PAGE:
While the acute threat of COVID-19 is a vital national concern, issues like health equity, climate change, maternal mortality, and community safety also remain priorities for the Centers for Disease Control and Prevention (CDC). As new acting principal deputy director for the CDC, alumna Dr. Debra Houry (MD/MPH ’98) is well positioned to make an impact on important public health concerns.
In this role Houry is second in command to Director Rochelle Walensky, who is the spokesperson and lead scientist for the CDC. “I’m overseeing a lot of the non-COVID work, although certainly COVID is something I’m engaged with,” says Houry. “One of the many reasons why I was excited about this role is that now I can elevate many of these topics – drug overdose, community violence, firearm safety.”
As a former emergency physician at Grady Memorial Hospital in Atlanta, Houry was routinely faced with the impact of traumatic events in the community, along with sexually transmitted infections, heart attacks, and strokes. Her public health background had trained her to question how these events could have been prevented.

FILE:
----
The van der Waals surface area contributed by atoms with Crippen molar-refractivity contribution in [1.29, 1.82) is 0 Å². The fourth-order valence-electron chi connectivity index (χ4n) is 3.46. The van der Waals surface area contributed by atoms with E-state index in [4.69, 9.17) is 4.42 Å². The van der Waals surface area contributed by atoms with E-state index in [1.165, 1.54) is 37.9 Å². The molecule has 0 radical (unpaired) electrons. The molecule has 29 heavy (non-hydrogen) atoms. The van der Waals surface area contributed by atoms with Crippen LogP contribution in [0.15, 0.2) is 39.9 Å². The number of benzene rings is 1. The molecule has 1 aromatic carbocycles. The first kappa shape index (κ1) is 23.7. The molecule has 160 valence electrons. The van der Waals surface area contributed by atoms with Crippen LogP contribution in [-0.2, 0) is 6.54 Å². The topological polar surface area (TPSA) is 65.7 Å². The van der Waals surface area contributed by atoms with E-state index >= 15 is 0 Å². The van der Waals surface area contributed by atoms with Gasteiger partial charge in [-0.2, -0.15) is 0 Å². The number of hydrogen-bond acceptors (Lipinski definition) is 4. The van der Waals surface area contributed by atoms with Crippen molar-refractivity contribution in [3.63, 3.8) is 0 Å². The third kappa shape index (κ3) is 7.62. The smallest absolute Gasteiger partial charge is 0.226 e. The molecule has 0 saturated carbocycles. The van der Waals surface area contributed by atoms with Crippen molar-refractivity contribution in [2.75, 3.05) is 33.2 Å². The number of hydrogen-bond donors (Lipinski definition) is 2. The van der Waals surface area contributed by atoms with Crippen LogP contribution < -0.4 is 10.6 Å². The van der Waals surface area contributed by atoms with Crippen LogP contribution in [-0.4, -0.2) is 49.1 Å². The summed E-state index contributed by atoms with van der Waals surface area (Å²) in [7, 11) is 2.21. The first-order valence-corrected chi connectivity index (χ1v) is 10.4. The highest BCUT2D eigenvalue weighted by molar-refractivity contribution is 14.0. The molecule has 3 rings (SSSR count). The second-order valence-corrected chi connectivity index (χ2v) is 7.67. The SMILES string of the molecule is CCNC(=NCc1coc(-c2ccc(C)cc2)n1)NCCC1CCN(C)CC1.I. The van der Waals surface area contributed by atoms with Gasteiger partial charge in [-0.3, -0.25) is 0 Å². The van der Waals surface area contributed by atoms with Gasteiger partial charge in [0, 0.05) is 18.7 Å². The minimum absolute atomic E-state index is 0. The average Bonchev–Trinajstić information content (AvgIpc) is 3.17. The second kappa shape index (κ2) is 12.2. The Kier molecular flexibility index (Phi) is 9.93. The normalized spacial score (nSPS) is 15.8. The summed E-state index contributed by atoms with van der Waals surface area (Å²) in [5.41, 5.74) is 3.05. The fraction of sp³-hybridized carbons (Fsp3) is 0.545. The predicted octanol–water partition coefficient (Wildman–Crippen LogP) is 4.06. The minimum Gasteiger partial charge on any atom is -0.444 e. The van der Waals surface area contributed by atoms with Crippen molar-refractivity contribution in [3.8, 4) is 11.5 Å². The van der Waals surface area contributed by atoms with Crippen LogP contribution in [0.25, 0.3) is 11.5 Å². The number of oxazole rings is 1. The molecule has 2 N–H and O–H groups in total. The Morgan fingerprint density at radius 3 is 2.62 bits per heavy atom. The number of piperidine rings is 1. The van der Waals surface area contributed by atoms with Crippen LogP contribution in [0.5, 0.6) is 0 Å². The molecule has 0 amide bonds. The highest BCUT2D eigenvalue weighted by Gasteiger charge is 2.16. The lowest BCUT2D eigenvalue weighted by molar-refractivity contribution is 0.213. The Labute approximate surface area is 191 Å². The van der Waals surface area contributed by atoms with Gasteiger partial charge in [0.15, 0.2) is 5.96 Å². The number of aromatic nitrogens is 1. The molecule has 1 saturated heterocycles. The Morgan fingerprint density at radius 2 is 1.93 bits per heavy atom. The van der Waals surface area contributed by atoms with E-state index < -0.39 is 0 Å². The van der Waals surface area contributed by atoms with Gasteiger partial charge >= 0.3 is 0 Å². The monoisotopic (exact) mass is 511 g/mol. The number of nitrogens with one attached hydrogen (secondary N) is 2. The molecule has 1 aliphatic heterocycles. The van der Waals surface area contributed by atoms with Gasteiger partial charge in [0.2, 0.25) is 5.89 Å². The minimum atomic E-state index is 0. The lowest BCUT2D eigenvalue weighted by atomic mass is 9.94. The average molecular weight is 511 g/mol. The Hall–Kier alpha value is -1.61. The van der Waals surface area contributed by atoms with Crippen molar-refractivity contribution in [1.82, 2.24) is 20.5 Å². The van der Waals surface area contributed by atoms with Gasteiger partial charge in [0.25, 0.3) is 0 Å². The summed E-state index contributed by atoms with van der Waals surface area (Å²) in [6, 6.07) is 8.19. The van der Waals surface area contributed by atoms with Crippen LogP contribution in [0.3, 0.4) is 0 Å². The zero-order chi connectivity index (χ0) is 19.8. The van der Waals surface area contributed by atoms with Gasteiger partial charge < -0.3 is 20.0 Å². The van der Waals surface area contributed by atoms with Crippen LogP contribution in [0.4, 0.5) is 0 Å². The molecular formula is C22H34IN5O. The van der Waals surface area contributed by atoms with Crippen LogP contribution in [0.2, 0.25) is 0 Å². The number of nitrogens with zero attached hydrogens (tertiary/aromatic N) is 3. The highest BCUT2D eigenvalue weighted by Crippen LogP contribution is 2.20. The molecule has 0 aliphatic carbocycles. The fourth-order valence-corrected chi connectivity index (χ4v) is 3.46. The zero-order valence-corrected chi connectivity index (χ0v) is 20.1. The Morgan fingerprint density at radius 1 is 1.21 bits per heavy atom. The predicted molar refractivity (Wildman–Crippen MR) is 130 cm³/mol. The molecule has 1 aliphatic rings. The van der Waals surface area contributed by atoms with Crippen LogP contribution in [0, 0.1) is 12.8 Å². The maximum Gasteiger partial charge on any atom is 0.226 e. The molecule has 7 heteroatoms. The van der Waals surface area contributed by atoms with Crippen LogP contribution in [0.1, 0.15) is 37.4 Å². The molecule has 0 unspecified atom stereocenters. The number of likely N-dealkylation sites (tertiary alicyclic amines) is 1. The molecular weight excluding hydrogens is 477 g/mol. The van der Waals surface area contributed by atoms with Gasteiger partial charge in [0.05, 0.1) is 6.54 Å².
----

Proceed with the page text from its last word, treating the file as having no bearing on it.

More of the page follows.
For the past seven years, she’s had the opportunity to make that kind of impact as the director for the National Center for Injury Prevention and Control. Under her leadership, that office expanded support to prevent prescription drug overdoses and increased the number of states participating in the National Violent Death Reporting System, among other successes.
“Having public health engrained in my brain while in med school was invaluable,” she says. “In the emergency department, after medical school, doing my training, everything I looked at was from that patient and clinical care lens, but also that public health lens.”
“Public health and clinical medicine are really important, and Tulane combined them. If it hadn’t been a combined degree, I don’t know if I would’ve gotten my public health degree. And that was a career changer for me.”
She feels fortunate to have been offered this new role as acting principal deputy director. “I was lucky because I loved what I was doing. Absolutely, when I look at injury and violence, and the impact it had on society,” she says. “When I was reached out to take on this acting role, it was an even greater challenge and honor. I look at all the public health issues facing our country and what I learned about when in medical school and in public health training, and this is the opportunity to really have even greater impact.”